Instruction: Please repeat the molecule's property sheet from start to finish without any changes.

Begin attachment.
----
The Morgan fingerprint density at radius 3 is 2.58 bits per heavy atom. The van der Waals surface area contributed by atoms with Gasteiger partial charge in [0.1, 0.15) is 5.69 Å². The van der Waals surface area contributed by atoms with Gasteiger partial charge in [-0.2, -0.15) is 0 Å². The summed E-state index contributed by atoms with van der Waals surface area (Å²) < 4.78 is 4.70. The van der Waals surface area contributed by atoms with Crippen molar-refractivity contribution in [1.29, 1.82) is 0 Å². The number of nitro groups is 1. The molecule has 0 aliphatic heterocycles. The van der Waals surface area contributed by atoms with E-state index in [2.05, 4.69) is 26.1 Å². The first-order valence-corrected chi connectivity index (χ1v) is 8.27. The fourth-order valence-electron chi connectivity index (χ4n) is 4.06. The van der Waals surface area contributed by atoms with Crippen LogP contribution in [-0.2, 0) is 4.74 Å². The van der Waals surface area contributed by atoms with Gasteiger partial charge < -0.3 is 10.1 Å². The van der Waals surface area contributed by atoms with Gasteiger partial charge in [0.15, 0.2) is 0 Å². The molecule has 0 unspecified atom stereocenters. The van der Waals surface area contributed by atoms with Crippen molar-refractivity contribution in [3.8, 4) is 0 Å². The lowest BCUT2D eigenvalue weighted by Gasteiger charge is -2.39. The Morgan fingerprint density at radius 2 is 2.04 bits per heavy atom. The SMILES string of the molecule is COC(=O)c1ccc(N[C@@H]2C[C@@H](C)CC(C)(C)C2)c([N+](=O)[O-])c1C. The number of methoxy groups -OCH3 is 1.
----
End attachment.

The Morgan fingerprint density at radius 3 is 2.58 bits per heavy atom. The van der Waals surface area contributed by atoms with Gasteiger partial charge in [0.1, 0.15) is 5.69 Å². The van der Waals surface area contributed by atoms with Gasteiger partial charge in [-0.2, -0.15) is 0 Å². The summed E-state index contributed by atoms with van der Waals surface area (Å²) < 4.78 is 4.70. The van der Waals surface area contributed by atoms with Crippen molar-refractivity contribution in [1.29, 1.82) is 0 Å². The number of nitro groups is 1. The molecule has 0 aliphatic heterocycles. The van der Waals surface area contributed by atoms with E-state index in [2.05, 4.69) is 26.1 Å². The first-order valence-corrected chi connectivity index (χ1v) is 8.27. The fourth-order valence-electron chi connectivity index (χ4n) is 4.06. The van der Waals surface area contributed by atoms with Crippen LogP contribution in [-0.2, 0) is 4.74 Å². The van der Waals surface area contributed by atoms with Gasteiger partial charge < -0.3 is 10.1 Å². The van der Waals surface area contributed by atoms with Gasteiger partial charge in [0.15, 0.2) is 0 Å². The molecule has 0 unspecified atom stereocenters. The van der Waals surface area contributed by atoms with Crippen molar-refractivity contribution in [3.8, 4) is 0 Å². The lowest BCUT2D eigenvalue weighted by Gasteiger charge is -2.39. The Morgan fingerprint density at radius 2 is 2.04 bits per heavy atom. The SMILES string of the molecule is COC(=O)c1ccc(N[C@@H]2C[C@@H](C)CC(C)(C)C2)c([N+](=O)[O-])c1C. The number of methoxy groups -OCH3 is 1.